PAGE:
Chris Van Roosbroeck is known by many as Lance Armstrong's personal mechanic, but during the fourteen years that he's spent in the highest level of the sport, he's also worked for many other riders and teams, and has the stories to prove it. I spoke with Chris in Maastricht, Netherlands, about his memories of working for and alongside Colombian riders and mechanics.
Thanks to Chris for his time and patience.
I remember that Tour very well, because it was my first. I was working for the Super Confex team. In that Tour, Cafe De Colombia had great publicity. They had coffee stands at the start of the race which certainly made them memorable, but the most important thing is that having them at the Tour was still very special for us. We loved seeing a team from Colombia in Europe. I mean now, you have something like Katusha. That may seem a bit far off, but it's expected. A team from Colombia, particularly back then, was very different. And they were at the Tour de France, the biggest race. They had great riders and an amazing leader too. It was great, and we loved being around them, and talking to them.
Did you have much interaction with the team or the staff?
Yes. In the days before the Tour, we were in the same hotel as them. Super Confex showed up to that hotel, and we already had all the bikes built, and everything ready. But not them. I think this was because they were a smaller team, and had just come all the way from Colombia. We felt so bad for them. We would just work a few hours, and they would be working literally from dusk until dawn. Every day. They had it tough in every way. They worked so hard, and had so much to do and take care of. I think we won the second stage that year, and one of their mechanics came over and said, "Hey! That's not fair. We work so hard, we work our butts off...you guys barely do anything, and you win a stage!" (laughs).
Do you think the problem was that they didn't have the right equipment, or the right tools?
For the Tour, you always get new material, new bikes. Ours came early, but for them it was hard coming all the way from Colombia. They got their bikes really late, and their material came in the last minute from all the companies. They were having to build bikes the night before the start of the Tour!
|Delgado, Rooks and Herrera in '88.|
Was there a deal between Super Confex and Cafe De Colombia at the Tour that year?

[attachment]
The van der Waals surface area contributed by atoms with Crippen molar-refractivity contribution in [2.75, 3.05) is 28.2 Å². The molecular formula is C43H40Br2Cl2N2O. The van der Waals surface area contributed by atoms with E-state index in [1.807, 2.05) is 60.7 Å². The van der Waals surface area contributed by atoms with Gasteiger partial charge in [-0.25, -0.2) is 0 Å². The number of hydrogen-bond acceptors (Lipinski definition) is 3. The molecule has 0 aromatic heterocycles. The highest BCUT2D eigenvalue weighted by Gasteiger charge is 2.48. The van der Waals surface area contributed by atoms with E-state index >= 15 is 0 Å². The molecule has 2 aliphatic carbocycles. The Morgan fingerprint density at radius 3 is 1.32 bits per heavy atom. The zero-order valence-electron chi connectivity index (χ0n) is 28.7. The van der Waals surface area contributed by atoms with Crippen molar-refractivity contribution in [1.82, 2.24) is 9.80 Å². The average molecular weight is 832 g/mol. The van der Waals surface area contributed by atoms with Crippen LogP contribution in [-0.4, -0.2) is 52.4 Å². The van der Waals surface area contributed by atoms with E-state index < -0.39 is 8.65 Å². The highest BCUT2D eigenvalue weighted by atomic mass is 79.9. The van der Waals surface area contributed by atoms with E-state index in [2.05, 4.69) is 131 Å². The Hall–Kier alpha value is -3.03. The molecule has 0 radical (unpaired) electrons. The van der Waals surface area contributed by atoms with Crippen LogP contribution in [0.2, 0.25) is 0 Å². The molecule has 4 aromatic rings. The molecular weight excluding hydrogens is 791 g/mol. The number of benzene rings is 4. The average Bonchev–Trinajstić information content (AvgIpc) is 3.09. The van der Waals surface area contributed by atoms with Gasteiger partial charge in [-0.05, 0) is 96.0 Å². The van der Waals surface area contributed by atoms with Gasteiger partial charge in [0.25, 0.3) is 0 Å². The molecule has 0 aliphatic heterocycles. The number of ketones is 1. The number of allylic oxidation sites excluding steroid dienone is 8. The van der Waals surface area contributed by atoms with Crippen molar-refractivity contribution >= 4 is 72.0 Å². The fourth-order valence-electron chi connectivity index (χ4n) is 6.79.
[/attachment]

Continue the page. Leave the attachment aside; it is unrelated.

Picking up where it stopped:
There was no deal really, maybe more of an agreement. I remember that our tall dutch guys, who were very good in the flats, they helped Lucho during those flat, windy stages. They kept him at the front of the peloton, out of trouble. Particularly when they started pulling.
Was that something that a Cafe De Colombia director arranged with Super Confex? That they would look our for Lucho during flat, windy stages?
Yeah, but really...everyone had great sympathy for the Colombians. We wanted to help them!
Oh yeah! They were really liked by teams like ours. We loved having them in the race. They were special, new and different. We got along with them very well.
So that made this agreement work.
Yeah, it was just a matter of helping Lucho stay at the front when we started pulling for van Poppel. So we didn't start pulling if Lucho was sitting in the back. They would go get him, bring him to the front, and then pull. But he couldn't stay up there all the time, he had a hard time hanging in there, but they tried.
[Jean-Paul van Poppel won stages 3, 17 and 22 that year. Fabio Parra won stage 11 into Morzine. Parra was third overall, Herrera was sixth]
It was a very, very special day. Victor Hugo was one of the very first guys to start in the prologue. He started much earlier than Lance. Once we did the team time trial, he was the best in the team, so he got the yellow jersey. Lance was really happy for him, he liked that one of his best helpers had the yellow jersey.
It was obvious that this was a big deal, it's the yellow jersey...but we really understood how important this was that night at the hotel. The president of Colombia called, so to us it suddenly felt like a huge deal too.
How did Victor Hugo react once he knew the president was going to call?
He was very nervous for the whole afternoon. We sat down to dinner, and he looked almost concerned. He told us that someone from the president's office had called him, to let him know to expect the call at some point. He was so nervous, that I don't think he slept much at all.
Was there a celebration for him at the team dinner?
Oh yeah! Wine or champagne, I forget which. It's a very special thing when something like that happens. It's the leader's jersey, but it's also a team worker being rewarded. Everyone was very happy for him, and he also happened to be very loved within the team, so we were all so thrilled for him. Also, if we got the jersey with Lance, that was the job. That was what the team was there to do. Someone like Victor getting the jersey was just a fantastic treat for the team, and for him.
|Victor Hugo Peña, still the only Colombian to ever wear the yellow jersey.|
Have you seen Victor Hugo this year, now that he's racing with Colombia-Coldeportes?
Yes, it was just a couple of weeks ago. I saw that they were in the same race as us (Lotto-Belisol), and I went to say hello. They were still having their team meeting, but I said hello through the glass. Then I went back, we talked and had some great laughs.
Does it bring back good memories of the Tour in '88 when you see a team like Colombia-Coldeportes?
Yes it does! I love seeing them, the jerseys with the flag look great. It reminds me of how great it was to have an all-Colombian team. I miss seeing more Colombians at the Tour.
What do you miss most about them?
The great free coffee at the start! (Laughs) No, really, they were great to have there, and it's fun to see a new Colombian team. Especially one with Victor Hugo, who I'm so fond of, and have so many great memories with.